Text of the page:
Analysts: US to scramble for 2001 gas supplies after colder winter

Producers will still be scrambling for more natural gas supplies in 2001, with even lower storage levels after a colder winter this year, analysts at Salomon Smith Barney Inc. reported this week. Following three exceptionally warm winters in a row, this winter is likely to return to 'more normal' cold levels that will use up more supplies of gas and home heating oil, said Jon Davis, a meteorologist with the company's Chicago office.

Oct 16th, 2000


Producers will still be scrambling for more natural gas supplies in 2001, with even lower storage levels after a colder winter this year, analysts at Salomon Smith Barney Inc. reported this week.

Following three exceptionally warm winters in a row, this winter is likely to return to "more normal" cold levels that will use up more supplies of gas and home heating oil, said Jon Davis, a meteorologist with the company's Chicago office.

"Nationwide, we see a high likelihood of early (November) cold weather this winter, which is much different than in the past few years," he reported Friday. "There is also a good chance of a great deal of variability in temperatures during the heart of the winter. Regionally, we foresee periodic surges of cold weather in the northeast quadrant of the US, which will be influenced by the sea surface temperature situation in the Atlantic Ocean."

With only 4 weeks remaining in the traditional refill season, gas storage levels are expected to be in the range of 2.6-2.7 tcf by November, down from roughly 3 tcf last year, said Robert Morris, chief energy analyst for Salomon Smith Barney.

A return to normally cold temperatures this winter would reduce US gas storage to roughly 500 bcf by the end of March, about half the amount that was left in storage in spring of this year, he said.

"Even if we experience another record-warm winter, storage levels would likely exit at about 1 tcf, or roughly equal to this year," Morris said in a telephone briefing Thursday. "Subsequently, operators would still have to run hard without any missteps to refill storage by the start of the following winter."

Tight fundamentals of supply and demand are likely "to keep the heat on" gas prices through 2001 at least, he said. Consequently, Salomon Smith Barney has raised its projected average US price for gas to $5/MMbtu during the fourth quarter of 2000, up from $4.25/MMbtu previously. Average gas price predictions for 2001 were raised to $4.25/MMbtu, up from $3.50/MMbtu previously.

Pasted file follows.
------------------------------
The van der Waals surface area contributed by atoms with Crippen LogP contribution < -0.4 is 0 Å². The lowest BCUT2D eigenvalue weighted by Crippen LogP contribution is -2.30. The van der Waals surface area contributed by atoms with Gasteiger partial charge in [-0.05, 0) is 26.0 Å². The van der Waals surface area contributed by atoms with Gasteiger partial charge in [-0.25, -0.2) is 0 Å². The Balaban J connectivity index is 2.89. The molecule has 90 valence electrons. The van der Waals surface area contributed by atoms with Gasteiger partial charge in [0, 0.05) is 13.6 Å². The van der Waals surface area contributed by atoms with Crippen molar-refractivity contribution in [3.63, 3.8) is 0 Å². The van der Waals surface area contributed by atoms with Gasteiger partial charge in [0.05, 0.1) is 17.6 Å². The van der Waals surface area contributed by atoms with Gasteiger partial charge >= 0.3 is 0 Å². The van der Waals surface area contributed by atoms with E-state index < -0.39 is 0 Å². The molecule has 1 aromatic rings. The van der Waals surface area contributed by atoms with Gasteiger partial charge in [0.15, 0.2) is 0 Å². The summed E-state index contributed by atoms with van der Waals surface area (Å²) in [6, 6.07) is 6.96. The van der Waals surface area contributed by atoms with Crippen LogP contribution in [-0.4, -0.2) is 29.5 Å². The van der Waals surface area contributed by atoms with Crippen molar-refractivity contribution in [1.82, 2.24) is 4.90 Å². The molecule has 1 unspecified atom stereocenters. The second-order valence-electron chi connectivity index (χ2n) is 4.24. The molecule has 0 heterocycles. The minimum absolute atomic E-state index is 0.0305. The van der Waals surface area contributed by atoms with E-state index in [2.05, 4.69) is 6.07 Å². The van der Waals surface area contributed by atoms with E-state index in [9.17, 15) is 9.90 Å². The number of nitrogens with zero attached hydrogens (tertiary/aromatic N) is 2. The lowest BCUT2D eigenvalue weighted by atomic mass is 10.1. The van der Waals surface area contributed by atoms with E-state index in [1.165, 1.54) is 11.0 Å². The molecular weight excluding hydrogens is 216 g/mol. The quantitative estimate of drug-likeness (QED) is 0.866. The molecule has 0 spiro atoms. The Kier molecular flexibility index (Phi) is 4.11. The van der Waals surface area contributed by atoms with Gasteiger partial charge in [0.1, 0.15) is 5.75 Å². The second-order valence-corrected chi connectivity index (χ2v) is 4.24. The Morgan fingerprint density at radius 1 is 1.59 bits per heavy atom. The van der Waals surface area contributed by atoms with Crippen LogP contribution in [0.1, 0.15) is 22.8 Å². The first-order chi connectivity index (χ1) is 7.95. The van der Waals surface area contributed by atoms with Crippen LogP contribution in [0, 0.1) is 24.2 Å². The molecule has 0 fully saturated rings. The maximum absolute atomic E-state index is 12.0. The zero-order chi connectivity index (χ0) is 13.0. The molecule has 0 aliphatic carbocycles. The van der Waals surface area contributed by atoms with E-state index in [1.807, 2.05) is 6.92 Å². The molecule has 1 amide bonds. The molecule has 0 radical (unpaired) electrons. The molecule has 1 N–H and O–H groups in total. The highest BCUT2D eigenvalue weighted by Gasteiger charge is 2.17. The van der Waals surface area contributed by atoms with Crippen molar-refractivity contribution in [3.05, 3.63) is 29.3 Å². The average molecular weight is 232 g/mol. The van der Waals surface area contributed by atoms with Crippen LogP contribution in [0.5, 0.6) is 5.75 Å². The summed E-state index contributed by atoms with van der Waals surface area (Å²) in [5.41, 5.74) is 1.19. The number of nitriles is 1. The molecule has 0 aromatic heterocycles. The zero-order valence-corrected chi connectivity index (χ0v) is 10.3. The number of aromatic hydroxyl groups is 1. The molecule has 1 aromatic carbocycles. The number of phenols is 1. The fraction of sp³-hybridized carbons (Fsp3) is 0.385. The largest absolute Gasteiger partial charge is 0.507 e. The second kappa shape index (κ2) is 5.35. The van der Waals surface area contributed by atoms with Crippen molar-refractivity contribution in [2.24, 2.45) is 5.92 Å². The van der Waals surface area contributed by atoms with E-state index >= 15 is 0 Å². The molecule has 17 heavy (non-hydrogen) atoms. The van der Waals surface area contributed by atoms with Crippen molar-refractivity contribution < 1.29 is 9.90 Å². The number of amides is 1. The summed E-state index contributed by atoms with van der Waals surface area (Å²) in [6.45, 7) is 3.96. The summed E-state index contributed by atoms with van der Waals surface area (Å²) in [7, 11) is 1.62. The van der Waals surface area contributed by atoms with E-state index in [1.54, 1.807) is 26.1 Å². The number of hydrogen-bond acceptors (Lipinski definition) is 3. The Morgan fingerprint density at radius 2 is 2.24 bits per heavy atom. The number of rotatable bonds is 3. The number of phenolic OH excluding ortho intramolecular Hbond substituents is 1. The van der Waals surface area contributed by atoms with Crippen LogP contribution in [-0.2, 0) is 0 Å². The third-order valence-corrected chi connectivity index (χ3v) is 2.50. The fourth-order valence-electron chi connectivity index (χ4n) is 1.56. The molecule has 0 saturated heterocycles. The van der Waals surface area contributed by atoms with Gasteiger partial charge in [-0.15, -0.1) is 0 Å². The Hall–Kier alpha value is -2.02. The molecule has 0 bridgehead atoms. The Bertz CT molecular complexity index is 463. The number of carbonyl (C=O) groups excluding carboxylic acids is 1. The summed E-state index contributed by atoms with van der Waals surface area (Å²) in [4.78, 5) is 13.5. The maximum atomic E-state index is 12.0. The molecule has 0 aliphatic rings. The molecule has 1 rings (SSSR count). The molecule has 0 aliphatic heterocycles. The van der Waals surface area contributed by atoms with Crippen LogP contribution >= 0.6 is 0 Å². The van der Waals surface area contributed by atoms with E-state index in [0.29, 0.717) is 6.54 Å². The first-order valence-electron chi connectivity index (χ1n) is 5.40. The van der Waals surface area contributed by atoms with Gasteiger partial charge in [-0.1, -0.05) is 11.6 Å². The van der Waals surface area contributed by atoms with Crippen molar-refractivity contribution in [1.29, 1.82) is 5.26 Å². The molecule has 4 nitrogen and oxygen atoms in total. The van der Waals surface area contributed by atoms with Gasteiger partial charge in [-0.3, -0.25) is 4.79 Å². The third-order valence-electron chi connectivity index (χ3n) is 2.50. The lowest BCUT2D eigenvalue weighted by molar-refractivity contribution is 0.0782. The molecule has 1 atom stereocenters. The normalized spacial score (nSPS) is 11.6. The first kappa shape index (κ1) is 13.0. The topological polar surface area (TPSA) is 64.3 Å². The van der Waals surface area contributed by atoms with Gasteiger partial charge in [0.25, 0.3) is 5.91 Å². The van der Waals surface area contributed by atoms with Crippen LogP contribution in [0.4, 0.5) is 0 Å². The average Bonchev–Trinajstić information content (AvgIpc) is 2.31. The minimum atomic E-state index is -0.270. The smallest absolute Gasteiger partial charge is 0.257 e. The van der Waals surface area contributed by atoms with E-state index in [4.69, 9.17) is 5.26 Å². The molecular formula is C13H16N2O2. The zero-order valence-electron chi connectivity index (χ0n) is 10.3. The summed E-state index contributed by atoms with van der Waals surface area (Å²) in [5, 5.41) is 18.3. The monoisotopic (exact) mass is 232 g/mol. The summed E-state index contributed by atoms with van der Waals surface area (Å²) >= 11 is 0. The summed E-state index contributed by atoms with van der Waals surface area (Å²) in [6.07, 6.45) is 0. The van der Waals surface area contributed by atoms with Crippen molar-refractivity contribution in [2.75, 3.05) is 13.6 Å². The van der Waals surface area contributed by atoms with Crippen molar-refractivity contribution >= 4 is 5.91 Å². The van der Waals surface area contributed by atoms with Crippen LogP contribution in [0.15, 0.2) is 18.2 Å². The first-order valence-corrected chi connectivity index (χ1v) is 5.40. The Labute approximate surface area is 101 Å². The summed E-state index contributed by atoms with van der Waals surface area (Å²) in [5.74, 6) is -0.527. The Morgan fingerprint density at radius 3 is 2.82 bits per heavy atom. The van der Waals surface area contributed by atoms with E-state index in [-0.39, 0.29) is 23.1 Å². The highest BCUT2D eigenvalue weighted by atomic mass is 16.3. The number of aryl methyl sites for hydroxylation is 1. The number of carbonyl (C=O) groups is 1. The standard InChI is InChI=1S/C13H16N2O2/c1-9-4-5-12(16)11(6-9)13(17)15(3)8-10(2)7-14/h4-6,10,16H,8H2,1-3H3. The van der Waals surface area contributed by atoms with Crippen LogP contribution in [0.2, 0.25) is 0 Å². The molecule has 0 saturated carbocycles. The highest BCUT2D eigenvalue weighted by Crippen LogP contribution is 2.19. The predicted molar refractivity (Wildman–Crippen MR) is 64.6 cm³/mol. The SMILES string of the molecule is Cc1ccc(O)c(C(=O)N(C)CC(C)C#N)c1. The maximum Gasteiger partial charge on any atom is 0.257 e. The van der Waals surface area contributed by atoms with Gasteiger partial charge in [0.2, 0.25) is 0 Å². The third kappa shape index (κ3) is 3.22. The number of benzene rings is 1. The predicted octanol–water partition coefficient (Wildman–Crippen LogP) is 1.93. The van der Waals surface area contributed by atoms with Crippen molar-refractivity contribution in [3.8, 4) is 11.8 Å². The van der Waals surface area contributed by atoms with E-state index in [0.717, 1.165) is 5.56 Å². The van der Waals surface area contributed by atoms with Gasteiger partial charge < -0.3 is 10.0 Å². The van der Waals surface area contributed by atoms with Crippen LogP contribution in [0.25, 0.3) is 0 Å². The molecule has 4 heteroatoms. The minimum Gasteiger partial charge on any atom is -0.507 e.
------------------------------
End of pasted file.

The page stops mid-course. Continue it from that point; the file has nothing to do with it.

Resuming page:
Strong growth in demand for electricity, largely as a result of the internet explosion, is the primary driver of the growing demand for gas. Greater gas-fired electric generation capacity is conservatively projected to consume at least another 470 bcf of gas during next year's refill season, said Morris.

Domestic gas deliverability now seems to be on the upswing with a surge in drilling activity over the past 18 months. The number of rigs drilling for gas is at an all-time high, in excess of 830, up from the previous high of 650 at the end of 1997, Morris said.

Production decline rate increasing
Yet domestic gas production increased only 1% in the third quarter from the second quarter of this year, which was down more than 1% from the first quarter because of delays in hook-ups and permitting. First quarter 2000 deliverability was down roughly 3 bcfd, or nearly 6%, from the same period in 1999, he said.

That's largely because of the escalating decline rate among new US gas production, now exceeding 27% overall compared with 14% only 10 years ago, said Morris. In the Gulf of Mexico, which represents slightly more than 25% of total US gas production, new production is declining at close to 50% during the first year.

Morris cited two primary reasons for that decline:

� Smaller structures are being discovered and developed on average, since most of the bigger and more easily delineated structures on the outer continental shelf have already been developed. Apart from the deepwater frontier, the average field discovery in the gulf during the 1990s was less than 30 bcf of gas equivalent, Morris said. That compares with averages of 65 bcfe in the 1980s; 230 bcfe in the 1970s; and 430 bcfe in the 1960s.

� New technology, including horizontal drilling, better completions and fracture stimulation techniques, allow wells to be produced at higher rates during their first year of production.

Peak domestic gas production per active rig "has clearly trended down during the past 7 years" with the exception of 1996, which Morris described as "an aberration, with the start-up of production from Mobile Bay offshore Alabama."

Moreover, he said, increased drilling activity in Canada has focused on shallow gas reserves with lower productivity and faster depletion.

"Canada is not in much better shape than the United States with regard to the supply/demand fundamentals, and Canada clearly does not possess enough excess production to entirely fill existing or proposed export pipeline capacity into the US Midwest," said Morris.

The deep waters of the Gulf of Mexico currently produce nearly 3 bcfd of gas, or almost 6% of total US production. Projects scheduled for production startup this year could add another 500-600 MMcfd, although some of that would be offset by production declines, Morris said.

Because most of the drilling for coalbed methane in the prolific Powder River Basin is done by small truck-mounted rigs, those are not included in the Baker Hughes Inc. gas rig count. That production is currently 425 MMcfd, or less than 1% of total domestic gas production, Morris said.

But he expects that production to grow by 25 MMcfd until the first quarter of 2001. Then, Morris said, that production growth will "slow considerably," constrained by the lack of pipeline capacity until the fourth quarter of 2001.

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